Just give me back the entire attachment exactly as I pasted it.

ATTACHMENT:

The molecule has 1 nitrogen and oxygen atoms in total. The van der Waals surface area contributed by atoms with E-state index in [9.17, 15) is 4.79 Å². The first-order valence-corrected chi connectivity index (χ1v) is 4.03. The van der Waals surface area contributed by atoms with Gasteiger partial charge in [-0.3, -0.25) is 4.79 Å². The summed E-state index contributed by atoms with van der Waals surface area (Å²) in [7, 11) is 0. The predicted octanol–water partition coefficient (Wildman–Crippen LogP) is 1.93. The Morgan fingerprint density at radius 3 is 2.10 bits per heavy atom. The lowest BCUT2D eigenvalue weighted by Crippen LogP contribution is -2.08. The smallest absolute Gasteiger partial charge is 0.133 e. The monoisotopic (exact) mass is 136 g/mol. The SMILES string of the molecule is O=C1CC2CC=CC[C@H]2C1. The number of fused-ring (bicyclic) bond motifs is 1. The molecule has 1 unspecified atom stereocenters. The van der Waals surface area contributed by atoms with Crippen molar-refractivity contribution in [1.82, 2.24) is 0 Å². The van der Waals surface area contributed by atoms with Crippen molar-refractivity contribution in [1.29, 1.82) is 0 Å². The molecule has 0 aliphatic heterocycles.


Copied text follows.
The molecule has 1 nitrogen and oxygen atoms in total. The van der Waals surface area contributed by atoms with E-state index in [9.17, 15) is 4.79 Å². The first-order valence-corrected chi connectivity index (χ1v) is 4.03. The van der Waals surface area contributed by atoms with Gasteiger partial charge in [-0.3, -0.25) is 4.79 Å². The summed E-state index contributed by atoms with van der Waals surface area (Å²) in [7, 11) is 0. The predicted octanol–water partition coefficient (Wildman–Crippen LogP) is 1.93. The Morgan fingerprint density at radius 3 is 2.10 bits per heavy atom. The lowest BCUT2D eigenvalue weighted by Crippen LogP contribution is -2.08. The smallest absolute Gasteiger partial charge is 0.133 e. The monoisotopic (exact) mass is 136 g/mol. The SMILES string of the molecule is O=C1CC2CC=CC[C@H]2C1. The number of fused-ring (bicyclic) bond motifs is 1. The molecule has 1 unspecified atom stereocenters. The van der Waals surface area contributed by atoms with Crippen molar-refractivity contribution in [1.82, 2.24) is 0 Å². The van der Waals surface area contributed by atoms with Crippen molar-refractivity contribution in [1.29, 1.82) is 0 Å². The molecule has 0 aliphatic heterocycles.